The Wyoming Department of Transportation and state of Wyoming maintain separate fleets of thousands of vehicles. They have a few hybrids and several natural gas-powered vehicles.
But because Wyoming lacks the infrastructure to support electric vehicles, the state maintains no EVs in its fleets.
“There’s not adequate infrastructure out there for us to accomplish our mission right now with that type of equipment. And so, at the current time, we’re running on gas,” said WYDOT Director Luke Reiner.
The state last week received federal approval for its National Electric Vehicle Infrastructure (NEVI) plan, which will provide about $26 million over the next five years for electric vehicle infrastructure. Owing to the long stretches between towns across the Cowboy State, WYDOT had requested exemptions from the federal requirement that charging stations be placed every 50 miles. Most of the exemption requests were denied.
“There’s a lot of challenges to running an electric vehicle here in the state, and especially if your highway department (dependent?), you’re going to have a lot of long stretches of road,” Reiner said.
Jordan Achs, a spokesperson for WYDOT, said the department has about 4,000 vehicles in its fleet including everything from trailer trucks to striping trucks. About a fourth of the fleet is light-duty vehicles, like passenger cars and pickups.
In 2011, the Wyoming Legislature appropriated $200,000 for the state to test natural gas-powered vehicles. The money funded a natural gas filling station near Rawlins and support to retrofit existing vehicles.
Jaye Wacker, a spokesperson for the Wyoming Administration and Information Department, said the Wyoming fleet consists of 1,442 vehicles. The state did try out natural gas vehicles, but the program was discontinued.
“Over the years it turned out to be a pain,” Wacker said, adding that one of the main problems was getting the vehicles serviced.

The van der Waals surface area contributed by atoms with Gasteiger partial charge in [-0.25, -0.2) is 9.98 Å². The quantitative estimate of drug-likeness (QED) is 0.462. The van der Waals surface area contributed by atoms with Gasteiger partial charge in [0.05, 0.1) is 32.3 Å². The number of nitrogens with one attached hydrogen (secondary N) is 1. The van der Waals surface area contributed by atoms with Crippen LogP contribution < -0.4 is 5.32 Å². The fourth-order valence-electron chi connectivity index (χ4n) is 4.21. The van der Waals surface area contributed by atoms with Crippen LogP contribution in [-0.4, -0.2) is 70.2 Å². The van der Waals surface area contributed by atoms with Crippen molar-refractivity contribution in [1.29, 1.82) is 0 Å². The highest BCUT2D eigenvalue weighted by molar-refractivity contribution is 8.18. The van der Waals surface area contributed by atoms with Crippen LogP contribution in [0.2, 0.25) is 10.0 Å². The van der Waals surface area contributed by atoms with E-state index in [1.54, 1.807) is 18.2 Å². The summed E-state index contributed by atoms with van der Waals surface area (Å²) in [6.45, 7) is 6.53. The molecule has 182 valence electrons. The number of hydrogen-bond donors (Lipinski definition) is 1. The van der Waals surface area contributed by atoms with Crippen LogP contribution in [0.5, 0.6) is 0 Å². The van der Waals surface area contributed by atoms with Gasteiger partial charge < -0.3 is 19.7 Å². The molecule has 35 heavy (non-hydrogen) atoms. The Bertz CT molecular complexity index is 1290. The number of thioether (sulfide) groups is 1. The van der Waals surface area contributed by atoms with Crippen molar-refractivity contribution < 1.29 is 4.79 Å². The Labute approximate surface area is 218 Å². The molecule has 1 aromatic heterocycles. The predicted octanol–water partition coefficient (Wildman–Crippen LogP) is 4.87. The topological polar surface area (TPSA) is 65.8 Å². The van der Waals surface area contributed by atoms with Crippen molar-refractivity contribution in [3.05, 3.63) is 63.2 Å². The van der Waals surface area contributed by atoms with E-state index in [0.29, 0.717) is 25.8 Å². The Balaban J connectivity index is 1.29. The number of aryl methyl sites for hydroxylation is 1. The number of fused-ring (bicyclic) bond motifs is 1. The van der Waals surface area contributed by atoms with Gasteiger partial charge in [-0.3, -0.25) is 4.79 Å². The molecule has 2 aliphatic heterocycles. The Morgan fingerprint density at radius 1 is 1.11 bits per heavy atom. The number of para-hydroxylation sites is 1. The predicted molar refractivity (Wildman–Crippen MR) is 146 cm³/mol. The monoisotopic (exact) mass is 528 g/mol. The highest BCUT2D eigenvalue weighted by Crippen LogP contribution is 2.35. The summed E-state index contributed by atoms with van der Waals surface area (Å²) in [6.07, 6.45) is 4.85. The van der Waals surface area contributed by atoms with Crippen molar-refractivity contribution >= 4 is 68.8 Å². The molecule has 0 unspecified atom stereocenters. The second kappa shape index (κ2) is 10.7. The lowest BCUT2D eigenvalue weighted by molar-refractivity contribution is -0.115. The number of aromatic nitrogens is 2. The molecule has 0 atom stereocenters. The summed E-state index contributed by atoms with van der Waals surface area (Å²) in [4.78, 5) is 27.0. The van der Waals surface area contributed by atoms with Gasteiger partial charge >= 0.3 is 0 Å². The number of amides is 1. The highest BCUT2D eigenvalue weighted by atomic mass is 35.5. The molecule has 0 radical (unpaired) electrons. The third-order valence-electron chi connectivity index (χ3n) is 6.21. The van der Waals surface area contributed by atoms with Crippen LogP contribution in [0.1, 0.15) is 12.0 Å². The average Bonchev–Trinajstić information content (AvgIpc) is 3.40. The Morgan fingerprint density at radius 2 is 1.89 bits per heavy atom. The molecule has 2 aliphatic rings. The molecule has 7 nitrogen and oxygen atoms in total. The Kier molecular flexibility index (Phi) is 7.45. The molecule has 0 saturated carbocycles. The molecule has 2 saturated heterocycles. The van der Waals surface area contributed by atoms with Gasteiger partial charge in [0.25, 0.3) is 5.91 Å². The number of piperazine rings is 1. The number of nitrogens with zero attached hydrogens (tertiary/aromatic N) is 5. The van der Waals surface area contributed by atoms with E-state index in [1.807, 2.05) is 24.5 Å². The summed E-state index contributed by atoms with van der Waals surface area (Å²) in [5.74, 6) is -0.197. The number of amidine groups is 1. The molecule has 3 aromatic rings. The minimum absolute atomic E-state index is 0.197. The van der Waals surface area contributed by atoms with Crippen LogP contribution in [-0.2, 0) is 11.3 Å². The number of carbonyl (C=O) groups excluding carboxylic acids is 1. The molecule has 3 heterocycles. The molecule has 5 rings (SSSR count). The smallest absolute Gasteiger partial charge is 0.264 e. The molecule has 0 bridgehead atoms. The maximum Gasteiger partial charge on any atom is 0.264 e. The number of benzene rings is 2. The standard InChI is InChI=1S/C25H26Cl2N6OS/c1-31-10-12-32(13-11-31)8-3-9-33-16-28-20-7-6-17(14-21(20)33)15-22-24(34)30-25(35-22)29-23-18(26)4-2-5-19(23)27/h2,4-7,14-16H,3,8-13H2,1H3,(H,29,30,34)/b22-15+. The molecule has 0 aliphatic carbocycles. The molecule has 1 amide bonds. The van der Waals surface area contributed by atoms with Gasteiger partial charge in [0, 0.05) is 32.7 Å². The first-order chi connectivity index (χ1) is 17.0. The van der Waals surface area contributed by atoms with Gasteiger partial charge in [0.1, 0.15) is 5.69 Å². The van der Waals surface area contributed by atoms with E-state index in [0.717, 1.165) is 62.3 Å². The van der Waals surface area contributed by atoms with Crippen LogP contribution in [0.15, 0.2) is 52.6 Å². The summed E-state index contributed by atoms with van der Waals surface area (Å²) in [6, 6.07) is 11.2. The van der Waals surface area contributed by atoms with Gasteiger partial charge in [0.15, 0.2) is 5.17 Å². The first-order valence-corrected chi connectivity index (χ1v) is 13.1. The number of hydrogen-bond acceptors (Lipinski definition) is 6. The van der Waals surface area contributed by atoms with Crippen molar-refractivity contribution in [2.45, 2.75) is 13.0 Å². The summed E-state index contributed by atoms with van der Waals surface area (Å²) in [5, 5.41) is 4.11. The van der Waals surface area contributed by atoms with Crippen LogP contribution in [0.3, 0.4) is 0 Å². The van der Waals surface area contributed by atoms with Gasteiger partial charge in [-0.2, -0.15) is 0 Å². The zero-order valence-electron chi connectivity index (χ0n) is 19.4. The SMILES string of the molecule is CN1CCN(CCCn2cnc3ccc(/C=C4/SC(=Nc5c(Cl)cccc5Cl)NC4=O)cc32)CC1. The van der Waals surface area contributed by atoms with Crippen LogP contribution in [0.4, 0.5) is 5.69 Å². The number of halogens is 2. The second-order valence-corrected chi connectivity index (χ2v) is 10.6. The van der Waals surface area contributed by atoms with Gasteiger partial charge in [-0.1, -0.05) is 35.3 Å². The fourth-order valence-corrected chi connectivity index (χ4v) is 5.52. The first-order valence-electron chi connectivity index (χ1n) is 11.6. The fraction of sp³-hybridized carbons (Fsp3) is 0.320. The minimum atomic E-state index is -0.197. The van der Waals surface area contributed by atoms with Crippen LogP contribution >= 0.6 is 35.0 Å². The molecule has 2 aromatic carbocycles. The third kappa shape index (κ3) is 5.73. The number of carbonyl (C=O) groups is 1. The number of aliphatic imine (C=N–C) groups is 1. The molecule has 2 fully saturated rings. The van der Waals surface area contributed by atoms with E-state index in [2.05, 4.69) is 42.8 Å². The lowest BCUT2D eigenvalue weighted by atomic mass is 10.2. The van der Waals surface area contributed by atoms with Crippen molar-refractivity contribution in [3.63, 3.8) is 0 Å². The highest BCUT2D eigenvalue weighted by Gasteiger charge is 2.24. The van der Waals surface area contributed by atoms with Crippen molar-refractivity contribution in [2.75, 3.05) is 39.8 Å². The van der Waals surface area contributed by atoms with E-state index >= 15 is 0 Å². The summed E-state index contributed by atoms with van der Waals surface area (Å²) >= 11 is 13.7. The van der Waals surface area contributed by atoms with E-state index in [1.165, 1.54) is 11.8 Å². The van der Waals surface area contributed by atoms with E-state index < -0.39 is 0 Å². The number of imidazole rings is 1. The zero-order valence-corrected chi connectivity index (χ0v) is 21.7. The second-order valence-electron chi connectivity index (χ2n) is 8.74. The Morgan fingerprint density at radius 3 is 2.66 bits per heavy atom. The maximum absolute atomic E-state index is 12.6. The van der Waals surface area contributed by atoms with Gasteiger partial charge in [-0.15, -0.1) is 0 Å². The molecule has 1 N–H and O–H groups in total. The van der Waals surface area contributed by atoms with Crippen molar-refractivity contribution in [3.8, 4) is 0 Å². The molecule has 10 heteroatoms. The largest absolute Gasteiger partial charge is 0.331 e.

“When the central mail truck broke down, they had to load it on a flatbed and take it to Denver to get it worked on,” Wacker said. “If that were a vehicle in Pinedale or Meeteetse or Lovell, we’d be in big trouble.
“So basically, it was an increase in downtime and increase in repair costs. All of that connects back to a lack of infrastructure.”
Achs said the highway department has nine vehicles that can run on compressed natural gas, but they are bi-fuel vehicles that also can run on gasoline.
“If we can find a place to refuel them with compressed natural gas, we do. But a lot of the times we ran off of regular gas on those just because of the large spacing between compressed natural gas fueling,” Achs said.
Reiner said the department has “some” hybrids in its fleet.
Wacker said the state also has some hybrid vehicles on order and has an EV on order for central mail delivery, which handles state mail around internal departments. The state may begin to convert its fleet to electric in the next five years, Wacker said, as the NEVI funding builds more charging stations along Wyoming’s interstates and highways.
“The federally mandated infrastructure has got to be in place or it just doesn’t make sense,” Wacker said about Wyoming phasing out gas-powered vehicles in favor of EVs.
Only about 0.1% of the vehicles registered in Wyoming are electric. The stations constructed from the NEVI program will mainly facilitate out-of-state vehicles and benefit Wyoming’s second largest industry: tourism.